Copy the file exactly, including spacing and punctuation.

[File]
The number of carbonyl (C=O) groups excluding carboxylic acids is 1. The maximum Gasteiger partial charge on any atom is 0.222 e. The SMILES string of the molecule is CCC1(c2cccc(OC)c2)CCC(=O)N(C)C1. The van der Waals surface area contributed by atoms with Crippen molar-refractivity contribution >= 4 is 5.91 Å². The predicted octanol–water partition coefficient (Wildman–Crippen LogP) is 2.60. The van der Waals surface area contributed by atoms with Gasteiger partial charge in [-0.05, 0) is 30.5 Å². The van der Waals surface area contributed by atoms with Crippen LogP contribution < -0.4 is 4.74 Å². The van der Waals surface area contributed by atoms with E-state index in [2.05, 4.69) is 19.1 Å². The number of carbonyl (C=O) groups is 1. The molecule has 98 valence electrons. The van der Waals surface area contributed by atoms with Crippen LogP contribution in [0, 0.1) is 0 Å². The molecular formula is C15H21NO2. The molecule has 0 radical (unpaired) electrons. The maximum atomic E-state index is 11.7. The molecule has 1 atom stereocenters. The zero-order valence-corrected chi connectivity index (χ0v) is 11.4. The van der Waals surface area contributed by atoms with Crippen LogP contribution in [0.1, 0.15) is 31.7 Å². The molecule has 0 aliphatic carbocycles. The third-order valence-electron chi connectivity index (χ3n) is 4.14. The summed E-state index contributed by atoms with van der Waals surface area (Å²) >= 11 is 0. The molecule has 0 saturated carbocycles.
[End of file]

The number of carbonyl (C=O) groups excluding carboxylic acids is 1. The maximum Gasteiger partial charge on any atom is 0.222 e. The SMILES string of the molecule is CCC1(c2cccc(OC)c2)CCC(=O)N(C)C1. The van der Waals surface area contributed by atoms with Crippen molar-refractivity contribution >= 4 is 5.91 Å². The predicted octanol–water partition coefficient (Wildman–Crippen LogP) is 2.60. The van der Waals surface area contributed by atoms with Gasteiger partial charge in [-0.05, 0) is 30.5 Å². The van der Waals surface area contributed by atoms with Crippen LogP contribution < -0.4 is 4.74 Å². The van der Waals surface area contributed by atoms with E-state index in [2.05, 4.69) is 19.1 Å². The number of carbonyl (C=O) groups is 1. The molecule has 98 valence electrons. The van der Waals surface area contributed by atoms with Crippen LogP contribution in [0, 0.1) is 0 Å². The molecular formula is C15H21NO2. The molecule has 0 radical (unpaired) electrons. The maximum atomic E-state index is 11.7. The molecule has 1 atom stereocenters. The zero-order valence-corrected chi connectivity index (χ0v) is 11.4. The van der Waals surface area contributed by atoms with Crippen LogP contribution in [0.1, 0.15) is 31.7 Å². The molecule has 0 aliphatic carbocycles. The third-order valence-electron chi connectivity index (χ3n) is 4.14. The summed E-state index contributed by atoms with van der Waals surface area (Å²) >= 11 is 0. The molecule has 0 saturated carbocycles.